Consciousness-Raising III -- Animal Minds by Donald R. Griff

Natural History, September 1992 | Go to article overview

Consciousness-Raising III -- Animal Minds by Donald R. Griff


by Donald R. Griffin. University of Chicago Press, $24.95; 320 pp.

In Animal Minds Donald Griffin continues his crusade for the recognition of animals' mental abilities, which he began in 1976 with the publication of The Question of Animal Awareness. The central theme of his third book on the subject is that an unwise taboo on thinking about conscious awareness in nonhuman animals has blocked investigation into something that could and should be studied scientifically with great profit.

There is little doubt that most scientists have avoided the question of whether the "lower" animals have any of the attributes that humans commonly label "consciousness" or "thinking." As Griffin points out, part of the reluctance stems from the influence of the behaviorist school of psychology, which specifically rules out any attempt to examine mental processes, even in human beings. But many nonbehaviorists also question the productive investigation of nonhuman consciousness, primarily because of the practical difficulties inherent in trying to figure out what other individuals are thinking, especially when these individuals are members of another species.

Griffin acknowledges that no one has even begun to test the proposition that nonhuman animals think in a manner similar to that of human beings. That there is no real evidence either way is the basis for his arguing that it is just as plausible to advocate that animals "think" as to deny that they do. To persuade us that many animals are far more than "sleepwalkers" or robots, Griffin surveys at length three lines of evidence that to him are suggestive of consciousness: (1) the ability of some animals to change their behavior adaptively under different and sometimes novel circumstances, (2) certain similarities in brain neural function between lower animals and humans, and (3) the complex communicative abilities of many species.

Griffin presented most of this evidence in his second book, Animal Thinking. Although he discusses some new material in Animal Minds, the latest treatise really constitutes a revised edition of his earlier work, with a very similar organization and central theme. However, those who are interested in the versatility and complexity of animal behavior will find many intriguing examples neatly summarized and discussed in a readable fashion in Animal Minds. The ability of certain small birds to open milk bottles, the capacity of a Clark's nutcracker to remember where it has hidden on the order of a thousand small caches of seeds, the playful behavior of foxes with small prey, the cooperative hunting of lions, flexible communication in weaver ants, the skill pigeons exhibit in categorizing visual stimuli, the famous dances of honey bees, the honey guide's ability to lead humans and other animals to distant bee colonies, the "linguistic" feats of chimpanzees and gray parrots, the complex deceptive signaling of fire flies and mantis shrimps, all this and much more is grist for Griffin's mill.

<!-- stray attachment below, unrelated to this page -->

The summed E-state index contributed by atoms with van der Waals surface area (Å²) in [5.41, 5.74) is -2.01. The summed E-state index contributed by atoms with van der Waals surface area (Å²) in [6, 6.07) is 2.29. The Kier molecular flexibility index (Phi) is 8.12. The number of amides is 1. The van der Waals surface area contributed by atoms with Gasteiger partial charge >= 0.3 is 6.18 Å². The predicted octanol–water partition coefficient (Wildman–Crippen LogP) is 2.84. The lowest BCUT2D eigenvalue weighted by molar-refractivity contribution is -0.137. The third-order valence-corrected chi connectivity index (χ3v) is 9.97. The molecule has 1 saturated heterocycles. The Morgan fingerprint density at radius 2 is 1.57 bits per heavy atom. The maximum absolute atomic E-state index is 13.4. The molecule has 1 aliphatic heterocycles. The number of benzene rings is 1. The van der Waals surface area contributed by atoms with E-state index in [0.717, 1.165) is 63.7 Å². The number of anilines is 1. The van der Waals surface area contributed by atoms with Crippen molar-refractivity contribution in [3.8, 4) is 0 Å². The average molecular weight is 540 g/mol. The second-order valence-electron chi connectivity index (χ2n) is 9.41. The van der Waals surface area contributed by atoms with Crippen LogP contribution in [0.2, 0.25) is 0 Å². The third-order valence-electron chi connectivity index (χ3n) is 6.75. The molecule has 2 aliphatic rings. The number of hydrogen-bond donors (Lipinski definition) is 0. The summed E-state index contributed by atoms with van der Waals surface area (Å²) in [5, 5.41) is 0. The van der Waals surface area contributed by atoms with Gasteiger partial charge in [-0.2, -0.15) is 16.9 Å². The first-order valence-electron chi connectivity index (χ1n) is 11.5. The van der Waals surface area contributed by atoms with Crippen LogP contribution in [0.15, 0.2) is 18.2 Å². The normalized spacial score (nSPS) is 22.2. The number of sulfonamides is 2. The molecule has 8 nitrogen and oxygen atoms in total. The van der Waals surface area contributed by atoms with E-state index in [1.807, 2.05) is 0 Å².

The various stories are entertaining in their own right, but each and every one is offered up to hammer home the idea that animals other than ourselves exhibit the kind of behavioral sophistication that is compatible with conscious thought. The underlying logic of the argument goes as follows: Conscious awareness influences at least some of the behavioral decisions that human beings make; our consciously driven behavior is complex and versatile; because other species also possess complex and versatile behavioral attributes, they too might well possess something like the consciousness that characterizes human psychology. The rationale underlying this position requires that caddis flies and honey bees, weaver ants and bower-birds, any species that exhibits behavioral complexity or versatility (and almost every species does) be a candidate for consciousness of the sort humans exhibit. Griffin repeatedly concludes, after an examination of one or another example, that the complex or versatile behavior of species X suggests or is indicative of or could be interpreted as evidence that the animal was thinking about the consequences or goals of its actions. …

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